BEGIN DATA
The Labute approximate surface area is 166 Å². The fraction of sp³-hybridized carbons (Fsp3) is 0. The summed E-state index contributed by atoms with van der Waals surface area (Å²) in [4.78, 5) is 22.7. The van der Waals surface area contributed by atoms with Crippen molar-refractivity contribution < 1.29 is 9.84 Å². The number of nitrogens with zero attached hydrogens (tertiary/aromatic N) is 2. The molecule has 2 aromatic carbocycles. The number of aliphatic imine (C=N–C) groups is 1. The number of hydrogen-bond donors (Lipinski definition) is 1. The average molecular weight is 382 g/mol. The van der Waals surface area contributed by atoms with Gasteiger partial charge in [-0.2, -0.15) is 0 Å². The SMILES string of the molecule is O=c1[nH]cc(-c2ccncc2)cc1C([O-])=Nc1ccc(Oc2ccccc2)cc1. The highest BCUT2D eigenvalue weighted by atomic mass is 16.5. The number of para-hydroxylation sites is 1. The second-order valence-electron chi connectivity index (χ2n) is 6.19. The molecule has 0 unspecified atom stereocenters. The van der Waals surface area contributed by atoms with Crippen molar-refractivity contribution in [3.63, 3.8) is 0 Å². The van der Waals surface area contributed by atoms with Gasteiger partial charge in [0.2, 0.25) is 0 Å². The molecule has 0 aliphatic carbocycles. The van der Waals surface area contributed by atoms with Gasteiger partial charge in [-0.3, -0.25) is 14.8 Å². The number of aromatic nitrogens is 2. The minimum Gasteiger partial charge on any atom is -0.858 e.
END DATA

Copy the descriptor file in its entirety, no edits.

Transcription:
The Labute approximate surface area is 166 Å². The fraction of sp³-hybridized carbons (Fsp3) is 0. The summed E-state index contributed by atoms with van der Waals surface area (Å²) in [4.78, 5) is 22.7. The van der Waals surface area contributed by atoms with Crippen molar-refractivity contribution < 1.29 is 9.84 Å². The number of nitrogens with zero attached hydrogens (tertiary/aromatic N) is 2. The molecule has 2 aromatic carbocycles. The number of aliphatic imine (C=N–C) groups is 1. The number of hydrogen-bond donors (Lipinski definition) is 1. The average molecular weight is 382 g/mol. The van der Waals surface area contributed by atoms with Gasteiger partial charge in [-0.2, -0.15) is 0 Å². The SMILES string of the molecule is O=c1[nH]cc(-c2ccncc2)cc1C([O-])=Nc1ccc(Oc2ccccc2)cc1. The highest BCUT2D eigenvalue weighted by atomic mass is 16.5. The number of para-hydroxylation sites is 1. The second-order valence-electron chi connectivity index (χ2n) is 6.19. The molecule has 0 unspecified atom stereocenters. The van der Waals surface area contributed by atoms with Crippen molar-refractivity contribution in [3.63, 3.8) is 0 Å². The van der Waals surface area contributed by atoms with Gasteiger partial charge in [0.2, 0.25) is 0 Å². The molecule has 0 aliphatic carbocycles. The van der Waals surface area contributed by atoms with Gasteiger partial charge in [-0.3, -0.25) is 14.8 Å². The number of aromatic nitrogens is 2. The minimum Gasteiger partial charge on any atom is -0.858 e.